Q: I don't really want to use a cane but I am afraid of falling. How can I improve my balance?

A.: In the U.S., an estimated one-third of seniors over 65 and one-half of those over 80 will fall each year, says the National Council on Aging.

Older adults typically experience loss of balance because of changes in muscle strength, loss of flexibility, and shorter reaction time.

As you age, your posture and center of gravity may shift, leading to changes in gait and an increased risk of falling.

People at risk may have poor coordination, unsteadiness or difficulty walking, dizziness, leg weakness, or difficulty performing daily activities such as dressing and negotiating stairs.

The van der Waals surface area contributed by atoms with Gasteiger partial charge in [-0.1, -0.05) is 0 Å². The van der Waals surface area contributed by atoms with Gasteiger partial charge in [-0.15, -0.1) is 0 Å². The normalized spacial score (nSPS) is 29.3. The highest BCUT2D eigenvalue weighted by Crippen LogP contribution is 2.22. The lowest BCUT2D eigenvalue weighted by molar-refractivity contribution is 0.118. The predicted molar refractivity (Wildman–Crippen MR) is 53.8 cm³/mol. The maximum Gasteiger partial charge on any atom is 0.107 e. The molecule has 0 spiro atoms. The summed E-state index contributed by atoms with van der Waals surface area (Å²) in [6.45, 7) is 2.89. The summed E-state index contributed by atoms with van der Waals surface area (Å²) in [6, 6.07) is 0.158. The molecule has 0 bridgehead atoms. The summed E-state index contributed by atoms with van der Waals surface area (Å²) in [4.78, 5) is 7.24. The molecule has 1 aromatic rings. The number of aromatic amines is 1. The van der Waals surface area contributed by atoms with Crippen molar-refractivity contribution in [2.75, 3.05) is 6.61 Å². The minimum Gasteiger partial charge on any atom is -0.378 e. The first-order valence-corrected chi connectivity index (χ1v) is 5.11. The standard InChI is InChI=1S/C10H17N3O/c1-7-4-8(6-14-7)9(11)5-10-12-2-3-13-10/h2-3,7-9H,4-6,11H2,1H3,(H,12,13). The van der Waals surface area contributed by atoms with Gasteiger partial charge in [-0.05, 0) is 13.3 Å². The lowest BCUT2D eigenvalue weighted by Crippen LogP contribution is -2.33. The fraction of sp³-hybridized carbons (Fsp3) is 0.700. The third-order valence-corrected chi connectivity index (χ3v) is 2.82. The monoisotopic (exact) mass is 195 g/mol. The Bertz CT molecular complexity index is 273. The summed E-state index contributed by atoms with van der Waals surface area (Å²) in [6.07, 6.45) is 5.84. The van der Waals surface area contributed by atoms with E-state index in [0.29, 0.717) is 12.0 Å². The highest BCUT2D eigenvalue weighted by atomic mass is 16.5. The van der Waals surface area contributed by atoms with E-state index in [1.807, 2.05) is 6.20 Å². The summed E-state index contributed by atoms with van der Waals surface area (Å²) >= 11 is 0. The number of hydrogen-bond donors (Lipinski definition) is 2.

Conditions that can affect risk include: neck pain and limited neck motion, limited range of motion and strength in the legs, ear infections and viruses affecting the inner ear, vision changes, head trauma/post concussion, neurologic disorders such as multiple sclerosis, Parkinson's disease, and stroke.

Balance is a complex coordination of many bodily systems. By understanding which systems are impaired, a physical therapist can design a program.

An exercise program can help strengthen muscles, and specific balance exercises may improve balance to minimize falls.

People in balance programs see great improvement and a strong reduction in the fear of falling. Improvements can be made through balance therapy, which combines innovative computer-based assessment and retraining technology with comprehensive patient education and therapeutic exercises to improve balance, strength, stamina, and mobility.

Making minor adjustments to your home can also help prevent falls.

Ann Driscoll, physical therapist, Mercy Fitzgerald Hospital Balance Program.